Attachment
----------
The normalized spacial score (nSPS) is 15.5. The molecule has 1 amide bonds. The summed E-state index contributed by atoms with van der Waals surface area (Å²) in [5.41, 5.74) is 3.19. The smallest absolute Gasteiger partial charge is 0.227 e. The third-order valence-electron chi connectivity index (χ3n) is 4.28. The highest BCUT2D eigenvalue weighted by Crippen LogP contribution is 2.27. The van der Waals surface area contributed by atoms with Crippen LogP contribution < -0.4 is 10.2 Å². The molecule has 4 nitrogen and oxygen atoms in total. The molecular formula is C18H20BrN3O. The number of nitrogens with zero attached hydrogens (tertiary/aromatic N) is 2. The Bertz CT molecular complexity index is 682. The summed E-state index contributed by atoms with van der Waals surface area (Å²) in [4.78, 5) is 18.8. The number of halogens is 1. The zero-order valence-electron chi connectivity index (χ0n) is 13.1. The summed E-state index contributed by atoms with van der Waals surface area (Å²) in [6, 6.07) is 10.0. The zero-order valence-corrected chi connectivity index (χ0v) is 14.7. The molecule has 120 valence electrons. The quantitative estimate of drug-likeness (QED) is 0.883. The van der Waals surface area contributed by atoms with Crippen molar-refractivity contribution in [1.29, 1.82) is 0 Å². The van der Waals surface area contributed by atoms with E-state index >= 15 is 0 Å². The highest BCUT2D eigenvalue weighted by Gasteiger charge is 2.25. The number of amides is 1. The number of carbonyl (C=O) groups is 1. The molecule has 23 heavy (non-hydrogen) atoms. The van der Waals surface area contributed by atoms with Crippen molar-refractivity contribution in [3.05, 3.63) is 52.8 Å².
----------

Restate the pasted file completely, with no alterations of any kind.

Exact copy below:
The normalized spacial score (nSPS) is 15.5. The molecule has 1 amide bonds. The summed E-state index contributed by atoms with van der Waals surface area (Å²) in [5.41, 5.74) is 3.19. The smallest absolute Gasteiger partial charge is 0.227 e. The third-order valence-electron chi connectivity index (χ3n) is 4.28. The highest BCUT2D eigenvalue weighted by Crippen LogP contribution is 2.27. The van der Waals surface area contributed by atoms with Crippen LogP contribution < -0.4 is 10.2 Å². The molecule has 4 nitrogen and oxygen atoms in total. The molecular formula is C18H20BrN3O. The number of nitrogens with zero attached hydrogens (tertiary/aromatic N) is 2. The Bertz CT molecular complexity index is 682. The summed E-state index contributed by atoms with van der Waals surface area (Å²) in [4.78, 5) is 18.8. The number of halogens is 1. The zero-order valence-electron chi connectivity index (χ0n) is 13.1. The summed E-state index contributed by atoms with van der Waals surface area (Å²) in [6, 6.07) is 10.0. The zero-order valence-corrected chi connectivity index (χ0v) is 14.7. The molecule has 120 valence electrons. The quantitative estimate of drug-likeness (QED) is 0.883. The van der Waals surface area contributed by atoms with Crippen molar-refractivity contribution in [1.29, 1.82) is 0 Å². The van der Waals surface area contributed by atoms with E-state index >= 15 is 0 Å². The highest BCUT2D eigenvalue weighted by Gasteiger charge is 2.25. The number of amides is 1. The number of carbonyl (C=O) groups is 1. The molecule has 23 heavy (non-hydrogen) atoms. The van der Waals surface area contributed by atoms with Crippen molar-refractivity contribution in [3.05, 3.63) is 52.8 Å².